Electronic labelling (e-labelling) will now be a legal alternative to visible serial numbers, regulators in Canada have ruled.
Up until now, any electronic products sold in the country had to have serial numbers either printed directly onto the surface or attached with a sticker, with many critics arguing that this meant many devices sold in other parts of the world could not be launched within the Canadian market.
Under these new rules, however, it will be acceptable for devices such as smartphones, smartwatches, tablet computers and even wearable monitors such as Google Glass to be fitted with e-labels.
That is, so long as the consumer can easily access information such as a device's serial number, model identification number or registration number through in-built software or an app, manufacturers no longer need to make any of this is displayed externally.
According to the Federal Government, which pushed through the legislation this week, the move will not only give Canada's consumers more choice and easier access to product information, but will also save manufacturers' money and allow them to release a range of products onto the domestic market.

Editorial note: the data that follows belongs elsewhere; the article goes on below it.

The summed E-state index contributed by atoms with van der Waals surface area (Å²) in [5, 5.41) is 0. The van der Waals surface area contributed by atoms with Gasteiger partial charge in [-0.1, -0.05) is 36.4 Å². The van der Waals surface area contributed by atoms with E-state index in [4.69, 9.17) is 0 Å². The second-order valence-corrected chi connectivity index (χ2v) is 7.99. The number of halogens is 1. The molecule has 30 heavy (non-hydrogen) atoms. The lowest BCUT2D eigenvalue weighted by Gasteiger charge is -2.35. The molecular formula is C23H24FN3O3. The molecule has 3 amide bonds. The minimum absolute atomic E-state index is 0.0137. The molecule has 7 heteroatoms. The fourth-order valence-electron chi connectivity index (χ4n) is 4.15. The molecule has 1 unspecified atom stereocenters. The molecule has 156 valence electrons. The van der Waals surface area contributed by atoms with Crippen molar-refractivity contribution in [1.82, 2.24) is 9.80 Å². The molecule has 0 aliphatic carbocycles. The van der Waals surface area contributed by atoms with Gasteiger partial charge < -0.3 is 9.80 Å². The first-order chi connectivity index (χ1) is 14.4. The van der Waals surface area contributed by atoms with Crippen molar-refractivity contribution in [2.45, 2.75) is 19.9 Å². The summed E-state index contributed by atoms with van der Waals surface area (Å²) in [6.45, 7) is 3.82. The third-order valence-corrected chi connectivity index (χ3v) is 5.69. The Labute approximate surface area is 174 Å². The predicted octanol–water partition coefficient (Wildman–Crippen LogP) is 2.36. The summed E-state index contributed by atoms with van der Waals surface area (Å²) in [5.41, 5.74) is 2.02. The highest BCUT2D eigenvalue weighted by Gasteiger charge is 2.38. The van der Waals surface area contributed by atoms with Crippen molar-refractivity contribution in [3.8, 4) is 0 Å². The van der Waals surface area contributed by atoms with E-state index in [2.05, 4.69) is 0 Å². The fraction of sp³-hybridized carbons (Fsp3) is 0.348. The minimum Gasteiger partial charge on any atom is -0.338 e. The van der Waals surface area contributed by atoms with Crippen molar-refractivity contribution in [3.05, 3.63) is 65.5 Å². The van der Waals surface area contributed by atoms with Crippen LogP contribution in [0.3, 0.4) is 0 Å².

"Today's announcement marks another step our government is taking to help Canadian businesses and consumers take full advantage of the digital economy," said James Moore, the minister for industry.
"Through e-labelling, both consumers and manufacturers will benefit from access to new market devices."
One other notable advantage of the new technology is that relevant consumer information can be updated remotely if needed. In addition to this, by removing the need to design and print paper labels, electronics firms should be able to get their products onto the market quicker.
However, some critics have pointed out that the technology is essentially unreliable as electronic labels cannot be read if a device is turned off or broken, while concerns have also been raised about the possibility of e-labels being tampered with, though the new Canadian legislation is designed to guard against this.
Canada is the sixth country in the world to officially bring in e-labelling, while the European Commission recently published guidelines outlining the safeguards that need to be in place before the technology can be rolled out across the European Union.
Posted by Simon Tourle